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Approximately 67% of Realtors have adopted safety apps to monitor their locations and alert colleagues in case of emergencies, as reported by the National Association of Realtors. This precautionary measure is driven by the inherent risks of their profession, where real estate agents frequently find themselves in vacant properties with unfamiliar clients, chauffeuring strangers, and hosting open houses that attract individuals from various backgrounds.

In its Safety Residential Report, the National Association of Realtors disclosed that more than 300,000 Realtors in the United States, accounting for roughly 73% of its membership, expressed concerns about their safety within the past year. Within this group, 75,000 Realtors reported experiencing criminal incidents in 2023, with 7% of these crimes transpiring during open houses or property showings. Additionally, 30% of these victims revealed that the criminal activity followed intimidating emails, text messages, or phone calls.

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The study further disclosed that 55% of surveyed Realtors carry self-defense tools, while 67% rely on safety apps to ensure their well-being and to communicate with peers during emergencies.

The real estate industry is taking safety so seriously that the Silicon Valley Association of Realtors, in partnership with the National Association of Realtors, has declared September as Realtor Safety Month to heighten safety awareness.

Jim Hamilton, President of the Silicon Valley Association of Realtors, emphasized the importance of safety: “We want everyone to be safe. Many dangerous situations arise due to a lack of attention to one’s surroundings. Educating individuals about essential safety practices can increase awareness of potential risks and, ultimately, save lives.”

From receptionist to real estate agency director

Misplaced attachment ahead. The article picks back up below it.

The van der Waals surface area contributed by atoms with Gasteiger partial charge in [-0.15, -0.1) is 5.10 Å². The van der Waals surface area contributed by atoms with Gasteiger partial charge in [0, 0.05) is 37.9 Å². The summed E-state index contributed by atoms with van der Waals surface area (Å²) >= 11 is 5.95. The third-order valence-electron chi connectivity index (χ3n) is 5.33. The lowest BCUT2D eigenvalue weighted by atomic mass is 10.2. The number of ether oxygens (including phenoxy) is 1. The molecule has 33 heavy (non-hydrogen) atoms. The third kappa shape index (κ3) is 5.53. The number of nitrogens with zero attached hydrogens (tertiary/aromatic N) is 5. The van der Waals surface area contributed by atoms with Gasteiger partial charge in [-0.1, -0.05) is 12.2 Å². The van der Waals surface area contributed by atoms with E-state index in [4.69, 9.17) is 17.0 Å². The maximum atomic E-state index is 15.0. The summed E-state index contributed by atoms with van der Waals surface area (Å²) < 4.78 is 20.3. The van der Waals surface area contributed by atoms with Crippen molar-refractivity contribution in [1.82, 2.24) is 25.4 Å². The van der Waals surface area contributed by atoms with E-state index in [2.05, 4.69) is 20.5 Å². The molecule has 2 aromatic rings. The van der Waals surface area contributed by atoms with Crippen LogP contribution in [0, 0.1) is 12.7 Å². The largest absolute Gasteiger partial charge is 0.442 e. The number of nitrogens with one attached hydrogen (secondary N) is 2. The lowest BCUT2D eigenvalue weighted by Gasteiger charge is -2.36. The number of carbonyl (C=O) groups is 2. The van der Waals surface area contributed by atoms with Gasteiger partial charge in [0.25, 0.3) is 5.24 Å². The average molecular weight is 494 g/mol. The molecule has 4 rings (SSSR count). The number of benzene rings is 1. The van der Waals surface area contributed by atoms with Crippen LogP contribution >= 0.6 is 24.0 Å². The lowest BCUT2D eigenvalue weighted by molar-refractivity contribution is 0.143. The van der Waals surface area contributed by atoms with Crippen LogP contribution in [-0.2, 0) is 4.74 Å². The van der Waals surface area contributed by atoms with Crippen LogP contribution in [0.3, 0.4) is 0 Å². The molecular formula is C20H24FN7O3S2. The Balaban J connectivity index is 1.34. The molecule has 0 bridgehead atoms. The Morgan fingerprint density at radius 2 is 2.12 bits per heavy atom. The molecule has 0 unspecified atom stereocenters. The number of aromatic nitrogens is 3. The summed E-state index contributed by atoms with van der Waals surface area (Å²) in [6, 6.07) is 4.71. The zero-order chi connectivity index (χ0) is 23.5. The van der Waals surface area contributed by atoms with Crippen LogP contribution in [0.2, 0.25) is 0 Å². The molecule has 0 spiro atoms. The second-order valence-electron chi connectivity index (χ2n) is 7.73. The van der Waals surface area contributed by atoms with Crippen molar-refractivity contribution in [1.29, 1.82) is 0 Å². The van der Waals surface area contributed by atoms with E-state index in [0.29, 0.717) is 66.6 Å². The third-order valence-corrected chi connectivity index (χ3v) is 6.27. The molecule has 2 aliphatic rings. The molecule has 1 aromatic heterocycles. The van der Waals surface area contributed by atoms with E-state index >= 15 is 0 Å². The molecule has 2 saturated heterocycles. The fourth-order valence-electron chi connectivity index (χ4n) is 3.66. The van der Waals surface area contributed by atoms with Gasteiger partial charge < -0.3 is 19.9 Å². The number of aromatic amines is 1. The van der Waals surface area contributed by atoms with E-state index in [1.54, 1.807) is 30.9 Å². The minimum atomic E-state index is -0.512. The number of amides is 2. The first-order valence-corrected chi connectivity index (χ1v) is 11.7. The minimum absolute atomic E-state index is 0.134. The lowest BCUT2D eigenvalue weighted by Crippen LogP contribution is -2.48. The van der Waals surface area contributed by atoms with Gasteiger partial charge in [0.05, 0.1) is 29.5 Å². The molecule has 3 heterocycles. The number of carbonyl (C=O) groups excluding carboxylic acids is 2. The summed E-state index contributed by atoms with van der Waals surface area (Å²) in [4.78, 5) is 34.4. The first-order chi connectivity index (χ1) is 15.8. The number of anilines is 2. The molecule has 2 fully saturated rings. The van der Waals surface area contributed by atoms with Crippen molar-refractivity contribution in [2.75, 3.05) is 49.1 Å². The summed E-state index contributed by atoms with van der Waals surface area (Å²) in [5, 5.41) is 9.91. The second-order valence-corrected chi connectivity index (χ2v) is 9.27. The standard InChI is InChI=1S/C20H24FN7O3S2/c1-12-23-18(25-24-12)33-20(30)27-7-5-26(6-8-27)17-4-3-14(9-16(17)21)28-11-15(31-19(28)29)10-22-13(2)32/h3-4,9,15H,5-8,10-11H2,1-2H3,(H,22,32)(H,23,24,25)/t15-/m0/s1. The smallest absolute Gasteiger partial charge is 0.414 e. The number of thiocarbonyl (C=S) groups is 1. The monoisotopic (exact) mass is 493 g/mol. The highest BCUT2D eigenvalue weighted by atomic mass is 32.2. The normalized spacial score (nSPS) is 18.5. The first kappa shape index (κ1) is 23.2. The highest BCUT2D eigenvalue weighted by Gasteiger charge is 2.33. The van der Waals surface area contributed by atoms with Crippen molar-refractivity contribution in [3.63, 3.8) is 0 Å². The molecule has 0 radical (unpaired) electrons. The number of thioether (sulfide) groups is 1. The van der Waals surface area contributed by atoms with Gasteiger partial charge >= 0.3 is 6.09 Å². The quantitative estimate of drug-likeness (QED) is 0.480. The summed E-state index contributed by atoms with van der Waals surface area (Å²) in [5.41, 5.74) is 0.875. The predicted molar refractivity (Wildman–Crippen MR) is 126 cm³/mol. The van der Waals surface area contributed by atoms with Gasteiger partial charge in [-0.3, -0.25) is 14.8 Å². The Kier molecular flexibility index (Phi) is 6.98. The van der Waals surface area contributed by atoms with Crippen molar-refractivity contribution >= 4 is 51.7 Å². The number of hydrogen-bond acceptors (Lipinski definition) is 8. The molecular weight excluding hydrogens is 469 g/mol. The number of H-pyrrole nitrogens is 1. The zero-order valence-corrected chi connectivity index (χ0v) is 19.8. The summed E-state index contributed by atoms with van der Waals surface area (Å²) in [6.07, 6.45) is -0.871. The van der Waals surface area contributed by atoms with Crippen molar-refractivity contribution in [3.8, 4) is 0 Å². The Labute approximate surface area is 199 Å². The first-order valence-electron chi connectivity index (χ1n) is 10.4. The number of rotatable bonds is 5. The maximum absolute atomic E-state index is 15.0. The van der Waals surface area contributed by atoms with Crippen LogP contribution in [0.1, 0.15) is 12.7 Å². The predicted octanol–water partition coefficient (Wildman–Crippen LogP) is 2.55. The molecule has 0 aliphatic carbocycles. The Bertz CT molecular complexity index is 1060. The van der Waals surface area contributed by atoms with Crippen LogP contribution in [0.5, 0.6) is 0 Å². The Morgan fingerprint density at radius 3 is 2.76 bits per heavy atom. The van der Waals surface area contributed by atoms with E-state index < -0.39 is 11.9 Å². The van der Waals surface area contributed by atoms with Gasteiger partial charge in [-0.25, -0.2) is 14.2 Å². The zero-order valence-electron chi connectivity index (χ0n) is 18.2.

Geoff Fahringer, a Realtor, safety instructor, and former law enforcement officer, conducted a safety webinar for the National Association’s 1.3 million members, emphasizing the significance of situational awareness. He clarified that situational awareness is not about paranoia but rather about being conscious of one’s environment and having a plan in case of unforeseen emergencies.

Fahringer shared strategies to enhance situational awareness, as well as effective safety techniques applicable to real estate agents, coworkers, or family members:

  1. Project Confidence: Carry yourself with confidence, keep your head up, stay attentive, and ensure your hands are free.
  2. Establish Safety Plans: Develop safe words to protect against scams or threats. These words signal danger and prompt family or colleagues to take action discreetly.
  3. Mental Rehearsal: Visualize responses to different threatening scenarios in various locations, ensuring you know what to do if confronted with danger.
  4. Take Control: Prioritize your safety. If a situation feels unsafe or uncomfortable, take control by leaving the area.
  5. Be Alert: Pay attention to your surroundings, identify potential hazards, and stay vigilant when in parking lots, garages, gas stations, restaurants, or malls. Avoid distractions like texting or phone calls while walking.
  6. OODA Loop Approach: Follow the Observe, Orient, Decide, Act (OODA) Loop approach to respond swiftly to threats. This includes recognizing threats, moving away, seeking assistance, and making noise if necessary.
  7. Educate Yourself: Seek additional personal protection resources and safety tips.

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The Silicon Valley Association of Realtors represents 5,000 Realtors and affiliated members engaged in real estate in the Peninsula and South Bay regions. Their mission includes promoting ethical real estate practices, advocating for homeownership, and safeguarding the interests of property owners in Silicon Valley. The term “Realtor” identifies a real estate professional who is a member of the National Association of Realtors and adheres to its strict Code of Ethics.

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